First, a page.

According to Émile Durkheim, the types of social solidarity correlate with types of society. Durkheim introduced the terms mechanical and organic solidarity [7] as part of his theory of the development of societies in The Division of Labour in Society (1893). In a society exhibiting mechanical solidarity, its cohesion and integration comes from the homogeneity of individuals—people feel connected through similar work, educational and religious training, and lifestyle. Mechanical solidarity normally operates in "traditional" and small scale societies.[8] In simpler societies (e.g., tribal), solidarity is usually based on kinship ties of familial networks. Organic solidarity comes from the interdependence that arises from specialization of work and the complementarities between people—a development which occurs in "modern" and "industrial" societies.[8]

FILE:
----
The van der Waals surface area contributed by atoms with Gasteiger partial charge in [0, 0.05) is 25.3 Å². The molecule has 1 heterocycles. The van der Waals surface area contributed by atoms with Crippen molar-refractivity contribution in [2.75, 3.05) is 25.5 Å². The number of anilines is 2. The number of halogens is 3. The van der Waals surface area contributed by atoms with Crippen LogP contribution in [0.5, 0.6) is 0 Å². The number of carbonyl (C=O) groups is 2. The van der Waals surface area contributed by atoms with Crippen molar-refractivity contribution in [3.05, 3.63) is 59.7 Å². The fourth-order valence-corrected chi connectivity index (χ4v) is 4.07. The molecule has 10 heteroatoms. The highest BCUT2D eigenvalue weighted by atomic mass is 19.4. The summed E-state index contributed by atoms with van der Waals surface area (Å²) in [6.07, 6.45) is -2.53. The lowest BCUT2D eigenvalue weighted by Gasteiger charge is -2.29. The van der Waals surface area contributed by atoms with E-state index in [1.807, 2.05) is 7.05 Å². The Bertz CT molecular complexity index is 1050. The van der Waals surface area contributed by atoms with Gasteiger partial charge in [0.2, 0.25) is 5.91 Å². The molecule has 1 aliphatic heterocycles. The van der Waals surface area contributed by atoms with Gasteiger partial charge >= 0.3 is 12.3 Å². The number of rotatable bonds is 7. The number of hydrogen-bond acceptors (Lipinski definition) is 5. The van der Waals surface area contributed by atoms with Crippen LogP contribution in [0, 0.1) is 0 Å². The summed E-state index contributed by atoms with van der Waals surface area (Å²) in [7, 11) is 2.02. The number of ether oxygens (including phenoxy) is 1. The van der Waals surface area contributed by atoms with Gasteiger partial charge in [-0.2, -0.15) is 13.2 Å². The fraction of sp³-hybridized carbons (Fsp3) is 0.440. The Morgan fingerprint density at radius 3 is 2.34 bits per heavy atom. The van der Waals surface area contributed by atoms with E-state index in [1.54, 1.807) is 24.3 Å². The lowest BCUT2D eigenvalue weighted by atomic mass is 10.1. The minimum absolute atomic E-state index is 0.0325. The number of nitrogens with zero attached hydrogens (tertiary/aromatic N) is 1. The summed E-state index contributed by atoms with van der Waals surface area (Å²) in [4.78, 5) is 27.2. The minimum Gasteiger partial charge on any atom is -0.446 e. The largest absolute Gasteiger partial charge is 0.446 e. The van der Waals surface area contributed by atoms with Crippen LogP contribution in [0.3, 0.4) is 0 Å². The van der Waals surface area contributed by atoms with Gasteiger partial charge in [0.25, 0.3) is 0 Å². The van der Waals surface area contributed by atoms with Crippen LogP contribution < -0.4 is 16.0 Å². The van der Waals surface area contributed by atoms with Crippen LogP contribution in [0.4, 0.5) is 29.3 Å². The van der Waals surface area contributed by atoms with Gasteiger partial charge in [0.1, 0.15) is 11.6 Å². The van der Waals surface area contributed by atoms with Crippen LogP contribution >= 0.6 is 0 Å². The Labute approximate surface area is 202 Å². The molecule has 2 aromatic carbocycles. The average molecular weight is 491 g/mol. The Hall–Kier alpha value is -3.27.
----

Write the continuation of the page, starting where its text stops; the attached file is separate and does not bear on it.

• Definition: it is social cohesion based upon the dependence which individuals have on each other in more advanced societies.

Although individuals perform different tasks and often have different values and interest, the order and very solidarity of society depends on their reliance on each other to perform their specified tasks. "Organic" here is referring to the interdependence of the component parts, and thus social solidarity is maintained in more complex societies through the interdependence of its component parts (e.g., farmers produce the food to feed the factory workers who produce the tractors that allow the farmer to produce the food).

Peter Kropotkin

A connection between the biological and the social was of principal importance for the idea of solidarity as expressed by the anarchist ideologist and former Prince Peter Kropotkin (1842–1921). In his most famous book, Mutual Aid: A Factor of Evolution (1902), written partly in response to Huxleyan Social Darwinism, Kropotkin studied the use of cooperation as a survival mechanism in human societies at their various stages, as well as with animals. According to him, mutual aid, or cooperation, within a species has been an important factor in the evolution of social institutions. Solidarity is essential for mutual aid; supportive activity towards other people does not result from the expectation of reward, but rather from instinctive feelings of solidarity.